While the relationship lasted JC adopted the claimant’s lifestyle and was provided with food, travel, clothes and accommodation at a fairly luxurious level. The claimant also gave JC substantial sums of money either in cash or by cheque. The judge said that the relationship seemed to have become fairly widely known (although no mention was made of it in the media) …

When the relationship ended, JC found himself in financial difficulties and having to adjust to a drastically reduced lifestyle. JC said that the claimant provided him with funds towards a twelve month lease on a flat in Toronto and the cost of furnishings. According to JC, at a meeting in June 2006, the claimant also agreed: “that if needed, [he] would assist in the first year of me transitioning from living in multi-million pound homes around the world, flying in private jets, five star hotels, £2,000 suits, and so on to a less than modest life in Canada”.

As the judge put it in paragraph 8 of his judgment, JC’s plight was compounded by the fact that he had been out of the employment market for several years. He had some experience in IT work but had left that career path during the period when he was effectively being “kept” by the claimant.

There were various communications from JC towards the end of 2006 seeking further financial assistance from the claimant. On 24 December 2006 JC sent the claimant an email which included the following: “I have nothing left to lose … I am facing hunger and homelessness after 4 years of sharing your lifestyle … the least I am asking for is some assistance … please respond … I do not want to embarrass you in any way but I am being cornered by your lack of response to my myriad attempts at communication”.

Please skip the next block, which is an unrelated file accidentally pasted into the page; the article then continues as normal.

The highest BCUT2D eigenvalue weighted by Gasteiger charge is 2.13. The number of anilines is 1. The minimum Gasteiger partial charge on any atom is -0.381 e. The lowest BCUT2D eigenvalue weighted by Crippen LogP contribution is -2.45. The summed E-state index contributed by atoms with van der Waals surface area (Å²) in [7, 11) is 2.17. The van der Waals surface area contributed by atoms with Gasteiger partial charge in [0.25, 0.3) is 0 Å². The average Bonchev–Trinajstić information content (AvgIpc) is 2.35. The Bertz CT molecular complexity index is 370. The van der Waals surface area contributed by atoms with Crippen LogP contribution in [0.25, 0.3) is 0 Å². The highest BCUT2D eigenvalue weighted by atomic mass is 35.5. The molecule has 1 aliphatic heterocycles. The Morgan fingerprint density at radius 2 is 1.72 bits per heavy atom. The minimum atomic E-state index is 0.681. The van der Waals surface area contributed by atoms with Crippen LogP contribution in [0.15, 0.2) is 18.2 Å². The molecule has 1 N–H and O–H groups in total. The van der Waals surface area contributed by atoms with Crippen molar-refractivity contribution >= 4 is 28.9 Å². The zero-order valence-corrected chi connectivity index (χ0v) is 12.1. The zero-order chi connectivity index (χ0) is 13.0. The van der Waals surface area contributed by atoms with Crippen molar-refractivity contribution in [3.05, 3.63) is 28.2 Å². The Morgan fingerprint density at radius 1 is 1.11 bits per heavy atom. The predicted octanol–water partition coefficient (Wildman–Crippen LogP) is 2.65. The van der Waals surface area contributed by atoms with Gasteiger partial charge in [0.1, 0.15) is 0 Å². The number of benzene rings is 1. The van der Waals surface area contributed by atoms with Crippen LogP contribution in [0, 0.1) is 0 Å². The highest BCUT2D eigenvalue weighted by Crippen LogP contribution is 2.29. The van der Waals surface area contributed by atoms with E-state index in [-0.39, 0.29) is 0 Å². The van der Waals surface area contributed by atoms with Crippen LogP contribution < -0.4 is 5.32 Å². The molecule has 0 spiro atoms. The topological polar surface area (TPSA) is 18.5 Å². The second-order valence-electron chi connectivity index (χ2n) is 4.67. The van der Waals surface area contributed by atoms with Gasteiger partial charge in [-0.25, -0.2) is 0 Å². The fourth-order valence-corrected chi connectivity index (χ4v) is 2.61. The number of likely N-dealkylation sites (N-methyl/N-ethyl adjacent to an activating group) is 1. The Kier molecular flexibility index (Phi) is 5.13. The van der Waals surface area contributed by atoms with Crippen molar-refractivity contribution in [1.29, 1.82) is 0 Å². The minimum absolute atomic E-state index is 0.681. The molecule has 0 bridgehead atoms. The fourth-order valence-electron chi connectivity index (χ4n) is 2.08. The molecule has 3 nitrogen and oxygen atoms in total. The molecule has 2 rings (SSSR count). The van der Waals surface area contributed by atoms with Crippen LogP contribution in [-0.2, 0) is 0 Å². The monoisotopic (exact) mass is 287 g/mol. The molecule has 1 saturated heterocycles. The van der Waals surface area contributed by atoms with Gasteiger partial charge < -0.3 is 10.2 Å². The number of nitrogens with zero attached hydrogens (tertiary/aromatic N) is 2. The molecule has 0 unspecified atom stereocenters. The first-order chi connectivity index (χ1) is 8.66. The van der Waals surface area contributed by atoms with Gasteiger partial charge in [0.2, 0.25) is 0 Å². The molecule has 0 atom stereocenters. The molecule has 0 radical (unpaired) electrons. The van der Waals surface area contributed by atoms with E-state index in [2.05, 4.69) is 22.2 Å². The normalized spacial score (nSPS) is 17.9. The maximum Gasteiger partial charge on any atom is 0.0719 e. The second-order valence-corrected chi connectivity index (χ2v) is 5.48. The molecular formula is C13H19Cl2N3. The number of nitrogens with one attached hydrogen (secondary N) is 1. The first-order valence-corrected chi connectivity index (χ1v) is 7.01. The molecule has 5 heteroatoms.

Chevalier then turned to the Mail on Sunday which prepared an article with numerous revelations unlikely to please Browne. The newspaper contacted BP on Friday 5 Jan 2006 and asked for comment on a number of points it proposed to include in an article two days later. Browne obtained an injunction the next day. In early March the case reached the Appeal Court ([2007] EWCA Civ 295) which ruled mainly against Browne and published a judgment going into some detail about allegations of abuse of BP’s resources by Browne to benefit Chevalier and, perhaps more important, about “the Lie”.

This was at first sight a rather minor matter. Browne claimed he had met Chevalier while exercising in Battersea Park. Chevalier claimed they had met through a gay-escort website. Browne had persisted in his version, but Chevalier was able to corroborate his version and Browne had eventually admitted that he had lied. The judge at first instance (Eady, [2007] EW HC 202 (QB)) was not amused: